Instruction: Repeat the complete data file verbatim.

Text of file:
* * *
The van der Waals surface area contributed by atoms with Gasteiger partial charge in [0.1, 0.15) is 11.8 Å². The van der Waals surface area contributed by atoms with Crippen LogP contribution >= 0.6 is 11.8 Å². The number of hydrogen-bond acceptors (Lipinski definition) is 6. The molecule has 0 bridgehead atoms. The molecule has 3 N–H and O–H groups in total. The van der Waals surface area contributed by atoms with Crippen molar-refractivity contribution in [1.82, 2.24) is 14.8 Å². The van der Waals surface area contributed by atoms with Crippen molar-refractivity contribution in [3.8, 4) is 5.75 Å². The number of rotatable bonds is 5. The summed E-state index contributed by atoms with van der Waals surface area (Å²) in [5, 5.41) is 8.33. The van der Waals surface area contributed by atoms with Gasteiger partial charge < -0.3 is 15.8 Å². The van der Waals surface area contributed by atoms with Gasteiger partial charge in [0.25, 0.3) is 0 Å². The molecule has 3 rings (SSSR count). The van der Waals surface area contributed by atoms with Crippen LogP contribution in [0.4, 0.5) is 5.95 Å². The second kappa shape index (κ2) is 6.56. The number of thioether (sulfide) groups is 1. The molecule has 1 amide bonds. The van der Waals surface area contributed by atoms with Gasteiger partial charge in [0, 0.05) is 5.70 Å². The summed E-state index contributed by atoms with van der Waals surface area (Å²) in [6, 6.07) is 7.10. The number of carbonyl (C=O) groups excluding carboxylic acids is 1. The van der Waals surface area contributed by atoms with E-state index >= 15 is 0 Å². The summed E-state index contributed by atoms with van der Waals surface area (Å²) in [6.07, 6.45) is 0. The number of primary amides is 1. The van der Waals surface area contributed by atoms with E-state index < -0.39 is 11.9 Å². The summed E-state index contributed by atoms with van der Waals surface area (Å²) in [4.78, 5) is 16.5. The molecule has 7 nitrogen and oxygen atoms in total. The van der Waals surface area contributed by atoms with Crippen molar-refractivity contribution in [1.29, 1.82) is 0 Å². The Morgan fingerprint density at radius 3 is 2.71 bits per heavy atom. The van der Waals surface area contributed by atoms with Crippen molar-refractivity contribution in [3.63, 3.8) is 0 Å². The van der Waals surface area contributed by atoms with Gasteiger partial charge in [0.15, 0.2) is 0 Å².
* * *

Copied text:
The van der Waals surface area contributed by atoms with Gasteiger partial charge in [0.1, 0.15) is 11.8 Å². The van der Waals surface area contributed by atoms with Crippen LogP contribution >= 0.6 is 11.8 Å². The number of hydrogen-bond acceptors (Lipinski definition) is 6. The molecule has 0 bridgehead atoms. The molecule has 3 N–H and O–H groups in total. The van der Waals surface area contributed by atoms with Crippen molar-refractivity contribution in [1.82, 2.24) is 14.8 Å². The van der Waals surface area contributed by atoms with Crippen molar-refractivity contribution in [3.8, 4) is 5.75 Å². The number of rotatable bonds is 5. The summed E-state index contributed by atoms with van der Waals surface area (Å²) in [5, 5.41) is 8.33. The van der Waals surface area contributed by atoms with Gasteiger partial charge < -0.3 is 15.8 Å². The van der Waals surface area contributed by atoms with Gasteiger partial charge in [0.25, 0.3) is 0 Å². The molecule has 3 rings (SSSR count). The van der Waals surface area contributed by atoms with Crippen LogP contribution in [0.4, 0.5) is 5.95 Å². The second kappa shape index (κ2) is 6.56. The number of thioether (sulfide) groups is 1. The molecule has 1 amide bonds. The van der Waals surface area contributed by atoms with Gasteiger partial charge in [0, 0.05) is 5.70 Å². The summed E-state index contributed by atoms with van der Waals surface area (Å²) in [6, 6.07) is 7.10. The number of carbonyl (C=O) groups excluding carboxylic acids is 1. The van der Waals surface area contributed by atoms with E-state index >= 15 is 0 Å². The summed E-state index contributed by atoms with van der Waals surface area (Å²) in [6.07, 6.45) is 0. The number of primary amides is 1. The van der Waals surface area contributed by atoms with E-state index < -0.39 is 11.9 Å². The summed E-state index contributed by atoms with van der Waals surface area (Å²) in [4.78, 5) is 16.5. The molecule has 7 nitrogen and oxygen atoms in total. The van der Waals surface area contributed by atoms with Crippen molar-refractivity contribution in [1.29, 1.82) is 0 Å². The Morgan fingerprint density at radius 3 is 2.71 bits per heavy atom. The van der Waals surface area contributed by atoms with Crippen molar-refractivity contribution in [3.63, 3.8) is 0 Å². The van der Waals surface area contributed by atoms with Gasteiger partial charge in [0.15, 0.2) is 0 Å².